Background: There is growing recognition that apathy is not only a symptom of depression but may be an independent syndrome. This is the first study to investigate the relationship of apathy and depression longitudinally following stroke and to examine the association with dementia.
Method: 106 consecutive eligible participants following stroke received extensive medical, psychiatric and neuropsychological assessments at three to six months (index assessment) and 15 months (follow-up assessment) after their stroke. A subset of participants received magnetic resonance imaging (MRI) scans at index assessment. Ratings were made for DSM-IV major or minor depression and for apathy using the Apathy Evaluation Scale (AES).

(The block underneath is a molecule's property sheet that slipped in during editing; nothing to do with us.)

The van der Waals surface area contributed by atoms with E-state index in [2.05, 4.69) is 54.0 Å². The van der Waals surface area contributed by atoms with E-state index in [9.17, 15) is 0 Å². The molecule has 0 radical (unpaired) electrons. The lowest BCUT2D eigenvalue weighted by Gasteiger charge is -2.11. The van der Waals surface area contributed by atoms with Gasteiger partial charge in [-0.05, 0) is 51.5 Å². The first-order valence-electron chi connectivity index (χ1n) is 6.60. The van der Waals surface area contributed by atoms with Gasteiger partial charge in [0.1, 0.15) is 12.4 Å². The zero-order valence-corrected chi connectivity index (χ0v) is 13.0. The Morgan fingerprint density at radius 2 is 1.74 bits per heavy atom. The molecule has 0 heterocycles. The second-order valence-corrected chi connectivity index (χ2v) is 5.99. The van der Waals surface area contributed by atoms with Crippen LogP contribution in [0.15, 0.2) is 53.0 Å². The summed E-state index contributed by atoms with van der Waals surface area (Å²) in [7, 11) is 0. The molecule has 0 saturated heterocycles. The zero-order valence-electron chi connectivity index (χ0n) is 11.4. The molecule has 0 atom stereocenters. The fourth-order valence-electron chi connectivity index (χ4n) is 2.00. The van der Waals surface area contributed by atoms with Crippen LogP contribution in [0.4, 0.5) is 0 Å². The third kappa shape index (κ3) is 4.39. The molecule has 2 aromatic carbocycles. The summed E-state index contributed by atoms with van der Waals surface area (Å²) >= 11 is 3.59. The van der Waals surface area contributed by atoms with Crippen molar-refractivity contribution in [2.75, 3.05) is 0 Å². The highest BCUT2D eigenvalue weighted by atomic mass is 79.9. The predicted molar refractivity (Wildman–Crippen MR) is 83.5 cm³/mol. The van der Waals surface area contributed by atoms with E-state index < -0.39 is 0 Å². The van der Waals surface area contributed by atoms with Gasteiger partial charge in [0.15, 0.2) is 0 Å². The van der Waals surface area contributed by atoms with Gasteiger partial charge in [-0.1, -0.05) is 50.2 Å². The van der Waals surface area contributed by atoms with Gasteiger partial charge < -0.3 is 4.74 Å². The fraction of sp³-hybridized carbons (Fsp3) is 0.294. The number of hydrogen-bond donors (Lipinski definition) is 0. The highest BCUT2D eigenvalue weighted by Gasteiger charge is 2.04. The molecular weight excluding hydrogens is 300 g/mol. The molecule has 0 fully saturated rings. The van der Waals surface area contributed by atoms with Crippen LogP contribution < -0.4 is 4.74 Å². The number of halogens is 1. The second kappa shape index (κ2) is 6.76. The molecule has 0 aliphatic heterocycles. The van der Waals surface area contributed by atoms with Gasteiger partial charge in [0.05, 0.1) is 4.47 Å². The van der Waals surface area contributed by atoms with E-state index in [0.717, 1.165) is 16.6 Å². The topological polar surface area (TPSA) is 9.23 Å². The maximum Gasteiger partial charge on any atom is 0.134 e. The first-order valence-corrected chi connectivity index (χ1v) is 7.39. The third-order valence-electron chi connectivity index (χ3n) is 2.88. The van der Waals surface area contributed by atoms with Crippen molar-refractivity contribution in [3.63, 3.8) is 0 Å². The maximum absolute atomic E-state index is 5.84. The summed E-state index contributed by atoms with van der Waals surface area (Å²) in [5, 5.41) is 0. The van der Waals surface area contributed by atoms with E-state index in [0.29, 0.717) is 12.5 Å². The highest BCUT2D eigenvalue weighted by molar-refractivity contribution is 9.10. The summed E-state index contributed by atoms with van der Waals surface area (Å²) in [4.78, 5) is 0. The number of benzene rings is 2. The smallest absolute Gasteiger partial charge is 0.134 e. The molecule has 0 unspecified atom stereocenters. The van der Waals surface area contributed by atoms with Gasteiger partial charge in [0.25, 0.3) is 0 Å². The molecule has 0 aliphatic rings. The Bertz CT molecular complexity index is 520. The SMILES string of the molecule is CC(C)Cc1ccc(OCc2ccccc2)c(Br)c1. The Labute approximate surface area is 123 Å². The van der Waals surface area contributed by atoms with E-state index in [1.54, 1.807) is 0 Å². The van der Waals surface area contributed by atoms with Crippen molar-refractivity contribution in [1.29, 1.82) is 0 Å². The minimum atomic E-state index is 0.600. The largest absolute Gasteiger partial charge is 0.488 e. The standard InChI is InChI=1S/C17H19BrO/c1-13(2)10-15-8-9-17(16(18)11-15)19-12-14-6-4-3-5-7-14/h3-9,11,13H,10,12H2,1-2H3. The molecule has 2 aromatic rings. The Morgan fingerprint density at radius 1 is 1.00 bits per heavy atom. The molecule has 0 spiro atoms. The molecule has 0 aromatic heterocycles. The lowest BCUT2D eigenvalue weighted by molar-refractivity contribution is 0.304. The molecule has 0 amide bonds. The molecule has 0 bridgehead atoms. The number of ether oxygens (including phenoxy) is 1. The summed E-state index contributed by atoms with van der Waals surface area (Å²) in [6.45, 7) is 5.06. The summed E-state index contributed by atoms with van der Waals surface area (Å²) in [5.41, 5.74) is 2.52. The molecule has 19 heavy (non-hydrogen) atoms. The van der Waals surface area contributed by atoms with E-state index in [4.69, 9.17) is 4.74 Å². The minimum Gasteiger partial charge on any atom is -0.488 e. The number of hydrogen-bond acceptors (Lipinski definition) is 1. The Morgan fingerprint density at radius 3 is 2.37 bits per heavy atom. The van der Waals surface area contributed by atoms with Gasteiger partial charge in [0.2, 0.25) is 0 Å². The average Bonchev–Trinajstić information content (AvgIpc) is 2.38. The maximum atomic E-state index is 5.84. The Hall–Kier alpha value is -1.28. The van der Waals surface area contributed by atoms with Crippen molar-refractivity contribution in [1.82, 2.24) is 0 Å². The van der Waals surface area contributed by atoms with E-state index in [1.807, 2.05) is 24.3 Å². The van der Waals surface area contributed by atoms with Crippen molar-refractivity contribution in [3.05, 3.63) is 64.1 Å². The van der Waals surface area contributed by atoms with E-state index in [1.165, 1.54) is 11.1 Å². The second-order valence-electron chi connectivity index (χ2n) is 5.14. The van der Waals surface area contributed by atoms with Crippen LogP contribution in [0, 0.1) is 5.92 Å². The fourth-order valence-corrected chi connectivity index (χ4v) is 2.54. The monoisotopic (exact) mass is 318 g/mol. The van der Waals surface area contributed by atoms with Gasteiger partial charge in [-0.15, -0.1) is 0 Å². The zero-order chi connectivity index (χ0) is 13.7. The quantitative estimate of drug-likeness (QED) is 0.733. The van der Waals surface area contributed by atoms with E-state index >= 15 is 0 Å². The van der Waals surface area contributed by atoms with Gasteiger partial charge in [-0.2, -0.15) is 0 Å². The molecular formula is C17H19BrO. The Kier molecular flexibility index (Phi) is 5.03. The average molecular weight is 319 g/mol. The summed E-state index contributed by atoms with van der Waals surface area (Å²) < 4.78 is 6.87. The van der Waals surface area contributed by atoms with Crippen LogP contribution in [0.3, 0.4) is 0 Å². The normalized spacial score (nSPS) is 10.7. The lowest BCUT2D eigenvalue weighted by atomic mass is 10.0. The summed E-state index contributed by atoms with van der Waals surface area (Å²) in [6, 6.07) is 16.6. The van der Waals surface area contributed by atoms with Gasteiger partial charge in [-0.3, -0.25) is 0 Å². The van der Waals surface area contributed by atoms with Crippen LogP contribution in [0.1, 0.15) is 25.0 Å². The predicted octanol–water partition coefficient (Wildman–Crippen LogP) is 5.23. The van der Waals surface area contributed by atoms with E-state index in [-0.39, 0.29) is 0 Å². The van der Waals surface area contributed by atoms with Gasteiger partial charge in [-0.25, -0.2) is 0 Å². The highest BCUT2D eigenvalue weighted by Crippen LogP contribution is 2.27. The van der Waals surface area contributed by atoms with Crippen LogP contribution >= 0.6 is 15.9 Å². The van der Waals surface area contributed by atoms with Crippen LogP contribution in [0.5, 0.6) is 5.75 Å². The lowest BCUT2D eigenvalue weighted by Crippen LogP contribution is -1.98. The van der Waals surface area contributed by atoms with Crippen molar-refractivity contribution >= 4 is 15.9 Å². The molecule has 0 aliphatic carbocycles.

Results: While there was no significant overlap between apathy and depression at index assessment (OR = 1.79, 95% CI 0.48, 6.66), the overlap was significant a year later (OR = 7.75, 95% CI 2.60, 23.13). Dementia at index assessment was a common risk factor for both apathy and depression at follow-up (OR = 12.45, 95% CI 2.98, 52.02 and OR = 10.35, 95% CI 2.84, 37.72, respectively).
Conclusions: Apathy and depression after stroke have a common predictor and overlap longitudinally. The overlap might be due to cumulative vascular pathology and because of the relationship of each of these syndromes to dementia, which was an important, possibly causal, predictor for both.